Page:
The Historical Sew Fortnightly: Favourites for Challenges 6-10

It’s that time again (actually, I’m a couple of weeks in)!  We’re almost halfway done with the Historical Sew Fortnightly, some amazing things have been created, and here is my round-up of my favourites from Challenges 6-10.

As I did with my favourites from Challenges 0-5 I’ve chosen the items I thought best represent the spirit of the Historical Sew Fortnightly; the quest to explore history, raise our skill levels and standard, stretch ourselves (or sometimes just get something done, rather than just procrastinating);  and  the spirit of the individual challenge.  Once again, there were so many more beautiful pieces I could have featured!

Challenge #10 — Literature

  1. Lisa’s blackwork cap for Ophelia – Exquisitely worked with all of poor Ophelia’s herbs: rue & rosemary, pansy & columbine.  A beautiful interpretation of the challenge, and integration of literature, textile, and history.
  2. Cation’s Victorian deerstalker cap — Inspired by a detailed description of a hat in Farmer Boy, and Sherlock Holme’s headgear, this cap get’s both inspirations spot-on.
  3. A Most Peculiar Mademoiselle’s mid-19th century Swedish dress — Sarah’s dress involves some really inspiring piecing, very in keeping with her literary inspiration – a book about impoverished Swedish immigrants.

Challenge #9— Flora & Fauna

  1.  Seditiosus’ zibelino  — I just about cried with happiness when I saw this.  It’s fabulous.  It’s a zibelino!
  2. Festive Attyre’s Regency/fantasy fairy leaf vest  — A beautiful combination of historical accuracy, research, and fantasy, with an amazing use of flora.
  3. Frolicking Frocks’ Gibson Girl roses gown  — Sooooo pretty!  So beautifully made too – do read back in her construction posts!

Challenge #8 — By the Sea

  1. Loran’s 1870s Grecian inspired swimsuit— It’s based on one of my favourite Victorian swimsuit fashion plates, and it has Greek keys, and she really committed with the styling and madness of it.
  2. Beauty from Ashes’ 1910s sailor dress — A beautifully made replica of a period garment that she studied in detail.  Inspiring!
  3. Scene in the Past’s 1860s hat veil — A very simple project in some ways, but such exemplary research to really understand what would be ‘right’ for this item.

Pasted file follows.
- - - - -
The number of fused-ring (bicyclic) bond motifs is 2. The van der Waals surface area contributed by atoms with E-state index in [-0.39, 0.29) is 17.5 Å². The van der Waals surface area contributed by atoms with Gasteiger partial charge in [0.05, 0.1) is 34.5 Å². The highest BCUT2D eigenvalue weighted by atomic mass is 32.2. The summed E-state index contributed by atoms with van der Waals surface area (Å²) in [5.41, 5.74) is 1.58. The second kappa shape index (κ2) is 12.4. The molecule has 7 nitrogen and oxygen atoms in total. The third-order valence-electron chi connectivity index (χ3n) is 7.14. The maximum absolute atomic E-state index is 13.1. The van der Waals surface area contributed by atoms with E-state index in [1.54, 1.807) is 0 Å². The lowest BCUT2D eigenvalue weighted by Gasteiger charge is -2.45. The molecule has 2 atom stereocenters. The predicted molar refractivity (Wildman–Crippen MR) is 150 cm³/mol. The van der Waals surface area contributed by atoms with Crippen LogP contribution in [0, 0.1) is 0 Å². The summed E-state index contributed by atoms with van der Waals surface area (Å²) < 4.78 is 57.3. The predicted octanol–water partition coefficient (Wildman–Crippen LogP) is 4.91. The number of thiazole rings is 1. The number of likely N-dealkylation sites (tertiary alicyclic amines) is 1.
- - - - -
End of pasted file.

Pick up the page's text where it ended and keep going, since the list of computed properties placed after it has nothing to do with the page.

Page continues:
Challenge #7 — Accessorise

  1. Ã…sa’s pretty green handsewn Regency mitts – Because I desperately want to make myself a pair of mitts, and hers are beautiful!
  2. Genoveva’s 16th century goldhaub (golden cap) – Thousands of pearls, thousands of hours of research, meticulous work, and it is beautiful.  And inspired by Cranach paintings.  I love everything about it!
  3. Fabric of Time’s mid-19th century slat bonnet — I like this both because it’s not that traditional pretty that we usually aim for in accessories, and because Kaela has put so much research into developing the perfect slat bonnet pattern.  So inspiring!

Challenge #6 —  Stripes

  1. Caitlyn’s 1870s pink & white striped picnic skirt – It’s so very stripey, and one of those projects where you just can’t wait to see what the rest of the outfit will look like! (and all of Caitlyn’s stuff is such a beautiful representation of the spirit of the HSF)
  2. Mouse Borg’s furry stripey muff – Such a clever, novel interpretation of stripes!  And it makes me warm and happy just looking at it.
  3. Sarah Lizzie’s $2,018 striped Regency dress  — Why was it so expensive?  Oh, it makes my heart just bleed since I’ve had a similar (albeit much cheaper) experience.  And the dress is so beautiful, and I’m so impressed with her soldiering on to finish it, despite everything.

What do you think?  What projects inspired you most (you can see them all on the comments for each individual challenge page, through the HSF main page, or through the Facebook group albums).


  1. Lynne says

    I raise a toast (with my cup of tea) to all these wonderful women who have made such beautiful things!

  2. I love the roundup posts like this one! I always find wonderful new blogs to follow, and that’s the best part about the HSF for me – discovering all these amazing costumers online!

  3. By the way, your last link leads to the same page as the previous one; so I don’t know what experience you are comparing…

    I loved the tusk Greek helmet – that definitely stretched one’s perception of the challange and probably the maker’s abilities, too!

    • I mean, it’s obvious what experience you’re comparing, but it’s not obvious what post it should lead to…

      • I understand! Thanks for catching that, and I corrected it (and yay! That means someone is clicking all the links!)

  4. Thanks for the shout out! I love seeing all the things other people make. It really inspires me, and some of these projects are just amazing, like the piecing on A Most Peculiar Mademoiselle’s Swedish dress.

  5. Thanks for the shout-out! I’m sorry to hear that you have had cat/sharp pointy object problems, too. My Pip is recovered and I have purchased lots of magnets to keep my needles and pins in one, safe place.

  6. Tina C. says

    Hey there! These are ah-may-zing! I wish I was this skilled.

    Just a heads up: #2 & #3 under challenge #8 lead to the same link. 😳

    • Ack! Thanks for catching that! I’ve now updated it so you can see the sailor dress.

      I wish I could say I did it as a test to make sure people were reading it, but it was just plain old getting mixed up 😉

  7. Thank you so much for including my German Goldhaube cap in your list! I hope to enter another challenge very soon. Thank you for the inspiration!

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